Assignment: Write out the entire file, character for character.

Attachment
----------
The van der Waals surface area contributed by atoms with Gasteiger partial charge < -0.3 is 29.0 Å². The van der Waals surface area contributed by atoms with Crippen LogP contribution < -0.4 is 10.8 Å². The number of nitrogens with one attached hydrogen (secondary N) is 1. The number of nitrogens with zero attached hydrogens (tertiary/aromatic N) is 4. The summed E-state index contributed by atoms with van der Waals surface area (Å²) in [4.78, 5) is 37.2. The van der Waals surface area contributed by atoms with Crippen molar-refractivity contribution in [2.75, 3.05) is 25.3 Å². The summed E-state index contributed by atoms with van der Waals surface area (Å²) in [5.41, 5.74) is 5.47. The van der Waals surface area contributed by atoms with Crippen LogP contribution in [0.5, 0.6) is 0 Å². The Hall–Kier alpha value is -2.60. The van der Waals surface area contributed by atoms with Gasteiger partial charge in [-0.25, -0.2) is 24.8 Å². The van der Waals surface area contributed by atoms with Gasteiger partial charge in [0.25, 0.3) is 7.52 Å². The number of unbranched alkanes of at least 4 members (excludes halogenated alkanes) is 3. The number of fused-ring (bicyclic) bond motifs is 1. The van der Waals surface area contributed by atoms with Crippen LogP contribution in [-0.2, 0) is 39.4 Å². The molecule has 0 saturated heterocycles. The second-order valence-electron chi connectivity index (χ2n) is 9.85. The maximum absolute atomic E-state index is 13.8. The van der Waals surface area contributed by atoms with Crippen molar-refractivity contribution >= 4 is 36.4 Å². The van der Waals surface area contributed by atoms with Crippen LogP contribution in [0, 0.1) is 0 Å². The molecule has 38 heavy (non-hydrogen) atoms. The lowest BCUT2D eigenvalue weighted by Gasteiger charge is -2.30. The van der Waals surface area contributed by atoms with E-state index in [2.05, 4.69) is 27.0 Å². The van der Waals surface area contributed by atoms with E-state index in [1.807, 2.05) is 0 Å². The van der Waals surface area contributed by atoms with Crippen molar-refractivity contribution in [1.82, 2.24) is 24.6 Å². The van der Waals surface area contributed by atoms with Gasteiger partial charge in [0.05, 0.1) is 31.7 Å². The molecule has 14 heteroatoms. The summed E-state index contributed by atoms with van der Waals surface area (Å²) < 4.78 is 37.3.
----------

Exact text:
The van der Waals surface area contributed by atoms with Gasteiger partial charge < -0.3 is 29.0 Å². The van der Waals surface area contributed by atoms with Crippen LogP contribution < -0.4 is 10.8 Å². The number of nitrogens with one attached hydrogen (secondary N) is 1. The number of nitrogens with zero attached hydrogens (tertiary/aromatic N) is 4. The summed E-state index contributed by atoms with van der Waals surface area (Å²) in [4.78, 5) is 37.2. The van der Waals surface area contributed by atoms with Crippen molar-refractivity contribution in [2.75, 3.05) is 25.3 Å². The summed E-state index contributed by atoms with van der Waals surface area (Å²) in [5.41, 5.74) is 5.47. The van der Waals surface area contributed by atoms with Crippen LogP contribution in [0.5, 0.6) is 0 Å². The Hall–Kier alpha value is -2.60. The van der Waals surface area contributed by atoms with Gasteiger partial charge in [-0.25, -0.2) is 24.8 Å². The van der Waals surface area contributed by atoms with Gasteiger partial charge in [0.25, 0.3) is 7.52 Å². The number of unbranched alkanes of at least 4 members (excludes halogenated alkanes) is 3. The number of fused-ring (bicyclic) bond motifs is 1. The van der Waals surface area contributed by atoms with Crippen LogP contribution in [-0.2, 0) is 39.4 Å². The molecule has 0 saturated heterocycles. The second-order valence-electron chi connectivity index (χ2n) is 9.85. The maximum absolute atomic E-state index is 13.8. The van der Waals surface area contributed by atoms with Crippen molar-refractivity contribution >= 4 is 36.4 Å². The van der Waals surface area contributed by atoms with Crippen LogP contribution in [0, 0.1) is 0 Å². The molecule has 38 heavy (non-hydrogen) atoms. The lowest BCUT2D eigenvalue weighted by Gasteiger charge is -2.30. The van der Waals surface area contributed by atoms with E-state index in [2.05, 4.69) is 27.0 Å². The van der Waals surface area contributed by atoms with E-state index in [1.807, 2.05) is 0 Å². The van der Waals surface area contributed by atoms with Crippen molar-refractivity contribution in [1.82, 2.24) is 24.6 Å². The van der Waals surface area contributed by atoms with Gasteiger partial charge in [0.05, 0.1) is 31.7 Å². The molecule has 14 heteroatoms. The summed E-state index contributed by atoms with van der Waals surface area (Å²) < 4.78 is 37.3.